The husband of Republican presidential contender Michele Bachmann has come forward to defend his family-owned Christian counseling business against growing questions and criticism that it benefited from federal payments and tries to turn homosexuals straight.

Marcus Bachmann, who runs Bachmann & Associates Inc. out of clinics in Lake Elmo and Burnsville, said in an interview with the Star Tribune that his treatment business is not focused on converting gays to heterosexuality. He also denied that he has ever called gay people barbarians.

Bachmann's comments followed several national media reports this week that featured an undercover video made by a gay advocacy group in which a counselor at Bachmann & Associates is shown practicing "reparative" therapy, a process aimed at helping a gay person become heterosexual. In the therapy sessions, gay rights activist John Becker posed as a conflicted homosexual who wanted a conversion.

Over five prayer-accented sessions that began in late June, according to the video, the counselor sought to build Becker's attraction to women. The charge was about $74 a session.

"God designed our eyes to be attracted to the woman's body, to be attracted to everything, to be attracted to her breasts," the counselor says in the undercover tape. The counselor also said that same-sex attraction "is there, and it's real, but at the core value, in terms of how God created us, we're all heterosexual."

Reparative therapy is opposed by the American Psychiatric Association, the American Medical Association and other professional groups.

"There can no longer be any doubt that Marcus Bachmann's state and federally funded clinic endorses and practices reparative therapy aimed at changing a gay person's sexual orientation, despite the fact that such 'therapy' is widely discredited by the scientific and medical communities," Becker wrote on the website of the Vermont-based gay advocacy group Truth Wins Out.

Marcus Bachmann said counselors at his clinics follow the wishes of patients and don't force any treatment.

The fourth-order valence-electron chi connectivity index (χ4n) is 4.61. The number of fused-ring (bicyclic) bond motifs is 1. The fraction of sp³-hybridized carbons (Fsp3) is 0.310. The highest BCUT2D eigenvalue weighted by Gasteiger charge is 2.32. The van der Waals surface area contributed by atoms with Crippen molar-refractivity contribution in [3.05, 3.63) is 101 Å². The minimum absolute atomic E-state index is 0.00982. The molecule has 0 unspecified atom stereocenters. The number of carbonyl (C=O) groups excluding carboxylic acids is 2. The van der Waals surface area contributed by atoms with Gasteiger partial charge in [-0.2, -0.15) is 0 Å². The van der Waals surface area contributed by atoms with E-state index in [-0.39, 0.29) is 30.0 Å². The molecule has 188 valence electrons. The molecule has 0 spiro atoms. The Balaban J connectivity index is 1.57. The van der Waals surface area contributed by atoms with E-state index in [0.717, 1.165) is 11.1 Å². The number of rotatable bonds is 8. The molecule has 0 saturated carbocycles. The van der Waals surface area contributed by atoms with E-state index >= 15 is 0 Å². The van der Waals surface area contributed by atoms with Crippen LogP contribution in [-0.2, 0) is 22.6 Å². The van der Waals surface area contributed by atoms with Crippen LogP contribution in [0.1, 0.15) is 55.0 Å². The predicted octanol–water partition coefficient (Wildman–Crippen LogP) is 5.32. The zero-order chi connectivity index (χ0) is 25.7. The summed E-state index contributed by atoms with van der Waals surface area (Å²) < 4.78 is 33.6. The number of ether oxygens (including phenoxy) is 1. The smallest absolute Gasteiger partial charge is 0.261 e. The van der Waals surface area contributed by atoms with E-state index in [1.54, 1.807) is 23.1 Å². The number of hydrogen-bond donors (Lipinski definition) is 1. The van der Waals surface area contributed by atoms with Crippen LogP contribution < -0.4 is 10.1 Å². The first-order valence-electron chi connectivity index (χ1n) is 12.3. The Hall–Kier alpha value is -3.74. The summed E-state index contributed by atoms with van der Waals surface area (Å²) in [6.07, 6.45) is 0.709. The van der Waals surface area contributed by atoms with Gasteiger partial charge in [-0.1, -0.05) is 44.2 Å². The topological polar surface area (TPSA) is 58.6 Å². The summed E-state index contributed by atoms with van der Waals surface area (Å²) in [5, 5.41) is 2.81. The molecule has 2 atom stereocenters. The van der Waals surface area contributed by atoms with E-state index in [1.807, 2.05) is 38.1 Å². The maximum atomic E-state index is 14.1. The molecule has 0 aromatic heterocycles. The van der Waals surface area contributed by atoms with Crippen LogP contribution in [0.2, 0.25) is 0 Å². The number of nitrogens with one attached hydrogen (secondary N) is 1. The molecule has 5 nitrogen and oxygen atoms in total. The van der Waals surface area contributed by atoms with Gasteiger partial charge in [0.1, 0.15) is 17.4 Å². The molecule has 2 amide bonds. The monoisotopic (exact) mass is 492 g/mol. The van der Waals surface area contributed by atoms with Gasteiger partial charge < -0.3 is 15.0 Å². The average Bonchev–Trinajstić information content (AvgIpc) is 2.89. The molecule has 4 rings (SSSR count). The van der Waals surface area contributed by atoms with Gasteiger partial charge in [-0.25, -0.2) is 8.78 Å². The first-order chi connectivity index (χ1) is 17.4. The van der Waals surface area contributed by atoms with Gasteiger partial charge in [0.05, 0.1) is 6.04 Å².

"This individual came to us under a false pretense," Bachmann said. "The truth of the matter is he specifically asked for help."

A doctored recording?

Meanwhile, an audiotape circulating on the Internet depicts Bachmann as calling gays barbarians in a 2010 interview he gave to the "Point of View" Christian radio talk show.

"We have to understand: Barbarians need to be educated," Bachmann's voice is heard saying on the tape. "They need to be disciplined. Just because someone feels it or thinks it doesn't mean that we are supposed to go down that road."

Bachmann said that someone must have doctored the recording of the interview, in which he addressed child discipline as well as homosexuality and sex education.

The recording also became a focus of media attention this week, including ABC's "Nightline."

"I was talking in reference to children. Nothing, nothing to do with homosexuality. That's not my mindset. That's not my belief system. That's not the way I would talk," Bachmann said.

Entertainer Cher helped spread word of the "barbarians" quote to her 250,000-plus Twitter followers, ripping him for talking about gays in a "most UNCHRISTIAN way."

Then on Wednesday night, Bachmann was lampooned by comedian Jerry Seinfeld and host Jon Stewart on "The Daily Show."